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I'm using python to write an ideal gas simulator, and right now the collision detection is the most intensive part of the program. At the moment though, I'm only using one of my 8 cores. (I'm using an i7 3770 @ 3.4GHz)

After minimal googling I found the multiprocessing module for python (2.7.4). And I've tried it. With a bit of thought I've realised the only thing I can really run in parallel is here, where I loop through all the particles to detect collisions:

for ball in self.Objects:   
        if not foo == ball:
            foo.CollideBall(ball, self.InternalTimestep)

Here foo is the particle that I'm testing against all the others. So I tried doing this:

for ball in self.Objects:   
        if not foo == ball:
            p = multiprocessing.Process(target=foo.CollideBall, args=(ball, self.InternalTimestep))

Although the program does run a little faster, it's still only using 1.5 cores to their fullest extent, the rest are just in idle and it's not detecting any collisions either! I've read that if you create too many processes at once (more than the number of cores) then you get a backlog (this is a loop of 196 particles), so this might explain the lower speed than I was expecting, but it doesn't explain the fact I'm still not using all my cores!

Either way it's too slow!!! So is there a way I can create 8 processes, and only create a new one when there are less than 8 processes running already? Will that even solve my problem? And how do I use all of my cores/why is this code not already?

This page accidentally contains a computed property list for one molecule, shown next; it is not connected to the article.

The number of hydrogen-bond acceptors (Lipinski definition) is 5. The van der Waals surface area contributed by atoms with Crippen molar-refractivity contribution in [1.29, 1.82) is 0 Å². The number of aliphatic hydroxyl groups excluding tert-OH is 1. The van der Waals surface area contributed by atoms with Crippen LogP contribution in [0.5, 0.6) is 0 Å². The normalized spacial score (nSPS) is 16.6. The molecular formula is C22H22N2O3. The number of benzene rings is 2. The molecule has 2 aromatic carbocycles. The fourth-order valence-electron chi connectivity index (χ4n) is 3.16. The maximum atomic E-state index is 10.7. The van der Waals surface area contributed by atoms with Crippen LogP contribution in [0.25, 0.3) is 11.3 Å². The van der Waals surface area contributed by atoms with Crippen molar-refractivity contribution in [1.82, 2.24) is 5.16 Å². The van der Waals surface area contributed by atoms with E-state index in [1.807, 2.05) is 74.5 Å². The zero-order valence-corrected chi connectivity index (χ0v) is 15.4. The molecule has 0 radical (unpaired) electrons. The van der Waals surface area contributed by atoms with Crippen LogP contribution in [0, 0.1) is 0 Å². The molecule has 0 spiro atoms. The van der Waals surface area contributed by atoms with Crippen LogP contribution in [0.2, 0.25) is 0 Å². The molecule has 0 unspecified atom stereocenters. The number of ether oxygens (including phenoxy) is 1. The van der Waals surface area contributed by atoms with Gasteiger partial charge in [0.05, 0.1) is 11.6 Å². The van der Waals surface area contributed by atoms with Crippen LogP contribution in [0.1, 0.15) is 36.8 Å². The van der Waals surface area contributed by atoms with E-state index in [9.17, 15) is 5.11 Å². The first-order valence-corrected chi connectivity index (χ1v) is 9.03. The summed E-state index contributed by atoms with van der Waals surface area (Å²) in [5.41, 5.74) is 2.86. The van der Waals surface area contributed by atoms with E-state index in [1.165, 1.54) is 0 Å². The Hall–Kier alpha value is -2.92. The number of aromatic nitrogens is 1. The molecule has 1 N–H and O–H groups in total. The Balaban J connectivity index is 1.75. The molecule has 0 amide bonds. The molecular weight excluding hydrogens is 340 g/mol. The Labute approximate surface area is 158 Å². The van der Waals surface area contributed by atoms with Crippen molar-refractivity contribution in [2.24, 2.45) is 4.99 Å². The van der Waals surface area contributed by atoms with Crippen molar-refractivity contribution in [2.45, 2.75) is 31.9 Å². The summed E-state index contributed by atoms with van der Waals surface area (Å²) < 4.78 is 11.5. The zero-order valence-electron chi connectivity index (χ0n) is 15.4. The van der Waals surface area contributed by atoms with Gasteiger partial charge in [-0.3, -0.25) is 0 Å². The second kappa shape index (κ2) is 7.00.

I only found out about multiprocessing in python yesterday, so I'm afraid any answers will have to be spelt out to me.

Thanks for any help though!


In response to Carson, I tried adding p.join directly after p.start and this slowed the programme right down. Instead of taking o.2 seconds per cycle it's taking 24 seconds per cycle!

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You must read about the GIL problem of Python if you want to speed up things using concurrency: stackoverflow.com/questions/1294382/… –  Alfe Nov 5 '13 at 9:31
I don't know about your code, but most of the times, a p.join() should be added. (docs.python.org/2.7/library/…) –  Carson Nov 5 '13 at 9:34
@Alfe : the GIL only impacts the threads (threading module); The mutliprocessing module circumvent this limitation using process (which are not subject to the GIL). –  georgesl Nov 5 '13 at 9:35

2 Answers 2

As far as I understand, you test one particle against all others and then perform that operation on each particle in turn. Based on this, I'd say your problem is that you try to optimize your code to work on all cores without trying to optimize your code itself.

Instead you could partitionate your particles so that you only check those that are close to each other. One possible mean to do so is a quad tree: See http://en.wikipedia.org/wiki/Quadtree.